WHY MUSEUMS STRUGGLE FOR PROFESSIONAL AWARDS
Awards in the museum community aren’t necessary, but are desirable. First of all, awards promote development and, secondly, they attract the society’s attention to the museum sector.
The advantages for museums participating in such events are obvious: it’s an opportunity to increase the institution’s rank, make the museum’s name stand out among hundreds of others, attract visitors and possibly get decent prize money.
Organizers of the European Museum of the Year Award (EMYA), the most prestigious award of this kind in Europe, assert that public recognition has positively influenced the life of many museum employees and focused attention on small museums with innovative content that would otherwise hardly become famous at the continental level. That being said, only museums that opened not more than three years ago or carried out a substantial upgrading and reconstruction may participate in EMYA. In 2015, the grand prize-winner was the Rijksmuseum of the Netherlands, which had temporarily been closed for visitors due to a complete renovation.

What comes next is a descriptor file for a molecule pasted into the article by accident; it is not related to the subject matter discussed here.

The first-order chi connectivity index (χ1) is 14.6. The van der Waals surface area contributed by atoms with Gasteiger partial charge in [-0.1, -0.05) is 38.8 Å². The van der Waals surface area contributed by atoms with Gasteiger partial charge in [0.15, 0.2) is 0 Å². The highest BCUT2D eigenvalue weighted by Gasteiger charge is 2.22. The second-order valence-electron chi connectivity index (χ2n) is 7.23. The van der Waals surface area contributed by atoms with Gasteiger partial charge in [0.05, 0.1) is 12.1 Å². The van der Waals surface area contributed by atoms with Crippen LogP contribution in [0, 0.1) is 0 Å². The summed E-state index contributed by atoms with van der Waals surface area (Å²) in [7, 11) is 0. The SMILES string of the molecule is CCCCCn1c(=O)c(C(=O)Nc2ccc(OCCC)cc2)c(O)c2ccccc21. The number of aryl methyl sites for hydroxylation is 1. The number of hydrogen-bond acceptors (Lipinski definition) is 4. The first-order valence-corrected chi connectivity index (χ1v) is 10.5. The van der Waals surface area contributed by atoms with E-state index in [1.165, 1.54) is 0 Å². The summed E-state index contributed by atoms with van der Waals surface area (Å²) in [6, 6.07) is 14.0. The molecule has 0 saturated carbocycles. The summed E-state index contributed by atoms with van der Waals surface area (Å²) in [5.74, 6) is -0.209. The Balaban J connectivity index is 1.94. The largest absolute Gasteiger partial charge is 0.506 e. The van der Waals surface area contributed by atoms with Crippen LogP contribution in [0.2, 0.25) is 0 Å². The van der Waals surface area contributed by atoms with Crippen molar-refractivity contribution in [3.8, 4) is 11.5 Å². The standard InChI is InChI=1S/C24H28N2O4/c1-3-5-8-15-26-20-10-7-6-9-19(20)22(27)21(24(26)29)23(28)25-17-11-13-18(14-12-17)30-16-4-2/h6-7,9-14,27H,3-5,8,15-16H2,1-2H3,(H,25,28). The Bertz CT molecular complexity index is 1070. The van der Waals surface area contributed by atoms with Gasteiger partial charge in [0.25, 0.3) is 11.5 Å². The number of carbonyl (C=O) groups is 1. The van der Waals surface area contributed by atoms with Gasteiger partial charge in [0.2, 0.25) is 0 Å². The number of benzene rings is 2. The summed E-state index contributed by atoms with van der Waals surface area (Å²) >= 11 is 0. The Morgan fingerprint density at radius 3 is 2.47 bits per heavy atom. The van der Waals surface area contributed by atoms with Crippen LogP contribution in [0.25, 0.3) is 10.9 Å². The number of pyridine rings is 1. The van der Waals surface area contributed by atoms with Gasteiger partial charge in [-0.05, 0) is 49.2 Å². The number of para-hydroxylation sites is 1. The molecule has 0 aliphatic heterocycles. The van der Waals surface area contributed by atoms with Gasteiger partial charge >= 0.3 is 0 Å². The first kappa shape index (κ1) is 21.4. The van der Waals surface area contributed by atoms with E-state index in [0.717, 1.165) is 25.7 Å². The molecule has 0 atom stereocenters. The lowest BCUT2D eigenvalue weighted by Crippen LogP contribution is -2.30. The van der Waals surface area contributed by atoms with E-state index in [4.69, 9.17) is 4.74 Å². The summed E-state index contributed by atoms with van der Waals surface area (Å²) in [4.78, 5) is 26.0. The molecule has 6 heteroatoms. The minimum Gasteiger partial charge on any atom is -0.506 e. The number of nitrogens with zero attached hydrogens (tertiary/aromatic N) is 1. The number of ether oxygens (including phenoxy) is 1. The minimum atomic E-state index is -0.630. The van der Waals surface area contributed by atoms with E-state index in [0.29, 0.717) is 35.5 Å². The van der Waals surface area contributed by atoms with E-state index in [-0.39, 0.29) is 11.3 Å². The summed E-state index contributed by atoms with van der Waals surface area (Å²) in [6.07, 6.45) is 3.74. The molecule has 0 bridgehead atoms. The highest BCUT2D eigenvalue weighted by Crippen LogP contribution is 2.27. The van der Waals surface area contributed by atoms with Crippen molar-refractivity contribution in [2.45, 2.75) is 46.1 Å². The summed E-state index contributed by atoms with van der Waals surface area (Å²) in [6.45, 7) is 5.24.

The prize money, usually provided by organisers of such events, is crucial. For instance, the Art Fund’s Museum of the Year award has a prize in the amount of £100,000. In 2015, the award was received by the Whitworth Art Gallery of the University of Manchester, which had previously undergone a major renovation.
Some awards in the museum community are intended provide information about benefits provided by the winner. For example, the relatively “young” Children in Museums Award, established by the European Museum Academy, reviews museum exhibitions from the standpoint of their adaptation for children. The best of the best are museums with an innovative approach that are interesting for children under 14. In 2014 the National Museum of Denmark won the award. Its representative Marianne Bergman states this award enabled the museum to attract more attention not only to its work with children, but to the quality of that work as well.